Asian elephants cry and bury their dead calves

An Indian study reveals behavior similar to a funeral rite

by Lorenzo Ciotti
Asian elephants cry and bury their dead calves
© Wikimedia commons

A heartbreaking news comes directly from India, precisely from the Bengal region, and concerns Asian elephants, who cry and bury their dead cubs. A study of five burials of calves under one year of age between 2022 and 2023 revealed this sad and touching custom of Asian elephants.

According to the study, the cubs were buried in the irrigation canals of tea plantations, hundreds of meters away from human settlements. In all five cases, the cub's carcass was transported by the pack. During one funeral, members of the pack bellowed loudly around the deceased cub.

The findings were published in the Journal of Threatened Taxa by Parveen Kaswan of the Indian Forest Service and Akashdeep Roy of the Indian Institute of Science Education and Research.

About the Asian elephant

The Asian elephant has an overall structure similar to that of the African elephant, but with some rather marked differences. In addition to the smaller size of the males, the differences in the shape of the skull are evident, which in this species has two prominences and an internal indentation.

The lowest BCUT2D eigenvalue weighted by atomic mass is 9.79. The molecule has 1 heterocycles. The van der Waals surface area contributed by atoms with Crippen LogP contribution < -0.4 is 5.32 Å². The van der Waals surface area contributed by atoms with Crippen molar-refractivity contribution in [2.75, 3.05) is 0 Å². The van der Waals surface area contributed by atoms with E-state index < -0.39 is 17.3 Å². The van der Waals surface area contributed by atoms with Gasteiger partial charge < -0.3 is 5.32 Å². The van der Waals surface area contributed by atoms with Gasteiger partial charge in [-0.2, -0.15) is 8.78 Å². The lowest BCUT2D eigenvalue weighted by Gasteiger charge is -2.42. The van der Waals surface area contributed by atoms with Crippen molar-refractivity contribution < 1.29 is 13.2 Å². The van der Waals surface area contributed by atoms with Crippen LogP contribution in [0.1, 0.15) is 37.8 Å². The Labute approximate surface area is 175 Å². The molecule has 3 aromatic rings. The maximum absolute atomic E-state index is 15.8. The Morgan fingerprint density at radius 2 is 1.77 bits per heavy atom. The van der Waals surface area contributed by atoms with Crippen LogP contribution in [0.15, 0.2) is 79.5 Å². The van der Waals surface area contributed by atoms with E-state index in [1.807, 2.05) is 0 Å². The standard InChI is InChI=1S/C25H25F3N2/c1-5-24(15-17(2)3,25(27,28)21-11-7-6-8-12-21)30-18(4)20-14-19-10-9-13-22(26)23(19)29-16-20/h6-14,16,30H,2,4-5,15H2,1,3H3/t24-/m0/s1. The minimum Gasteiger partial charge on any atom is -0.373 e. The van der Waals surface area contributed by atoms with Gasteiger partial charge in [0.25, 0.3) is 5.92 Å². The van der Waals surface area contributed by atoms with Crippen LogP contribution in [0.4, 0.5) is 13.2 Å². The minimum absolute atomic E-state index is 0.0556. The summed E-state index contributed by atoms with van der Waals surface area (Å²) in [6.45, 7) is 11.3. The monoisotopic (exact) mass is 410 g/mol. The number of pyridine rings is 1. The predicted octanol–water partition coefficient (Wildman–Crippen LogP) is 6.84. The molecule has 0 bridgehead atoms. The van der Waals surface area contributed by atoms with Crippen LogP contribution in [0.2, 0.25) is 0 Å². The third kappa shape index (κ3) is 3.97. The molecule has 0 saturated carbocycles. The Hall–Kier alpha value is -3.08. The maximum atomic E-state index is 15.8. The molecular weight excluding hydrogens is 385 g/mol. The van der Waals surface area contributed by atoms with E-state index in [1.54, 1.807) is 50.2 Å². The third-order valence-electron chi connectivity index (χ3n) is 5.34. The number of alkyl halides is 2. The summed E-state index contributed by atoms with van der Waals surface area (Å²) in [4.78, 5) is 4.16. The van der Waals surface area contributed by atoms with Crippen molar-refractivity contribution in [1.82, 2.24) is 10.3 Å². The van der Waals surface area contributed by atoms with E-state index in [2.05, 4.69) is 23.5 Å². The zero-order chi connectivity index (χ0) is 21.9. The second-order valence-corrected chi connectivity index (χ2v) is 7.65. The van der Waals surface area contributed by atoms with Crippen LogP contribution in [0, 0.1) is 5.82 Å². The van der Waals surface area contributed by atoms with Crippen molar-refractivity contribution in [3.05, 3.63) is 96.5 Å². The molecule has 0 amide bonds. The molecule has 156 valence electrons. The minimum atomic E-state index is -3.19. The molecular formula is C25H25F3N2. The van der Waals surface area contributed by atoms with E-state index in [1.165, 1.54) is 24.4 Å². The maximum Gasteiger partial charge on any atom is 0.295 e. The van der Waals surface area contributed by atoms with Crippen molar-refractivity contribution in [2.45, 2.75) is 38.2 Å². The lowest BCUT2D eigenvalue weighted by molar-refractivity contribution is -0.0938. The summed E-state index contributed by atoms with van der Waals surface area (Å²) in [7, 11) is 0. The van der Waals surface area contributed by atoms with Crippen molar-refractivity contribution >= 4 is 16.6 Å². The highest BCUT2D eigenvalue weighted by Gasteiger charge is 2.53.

In Nepal's Bardia National Park, elephants consume large amounts of floodplain grass, particularly during the monsoon season. They graze more in the dry season with bark forming an important part of their diet in the cool part of that season. During a study in a 62-square-mile mixed tropical humid deciduous forest area in Assam, elephants were observed to feed on around 20 species of grasses, plants and trees. Herbs such as Imperata cylindrica and Leersia hexandra constituted by far the predominant component of their diet.

Asian elephants
Asian elephants© Wikimedia commons

This elephant is native to continental Asia: India, Nepal, Bangladesh, Bhutan, Myanmar, Thailand, the Malay Peninsula, Laos, China, Cambodia and Vietnam. Inhabits grasslands, dry deciduous, moist deciduous, evergreen and semi-evergreen forests.

The main threats to Asian elephants today are habitat loss, degradation and fragmentation, which are driven by an expanding human population and in turn lead to increasing conflicts between humans and elephants when elephants eat or trample crops . The loss of significant extents of elephant range and suitable habitat continues.

Elephant poaching for ivory is a serious threat in parts of Asia. Tusk poaching impacts ratios which become highly female-biased; genetic variation is reduced and fecundity and recruitment may decrease.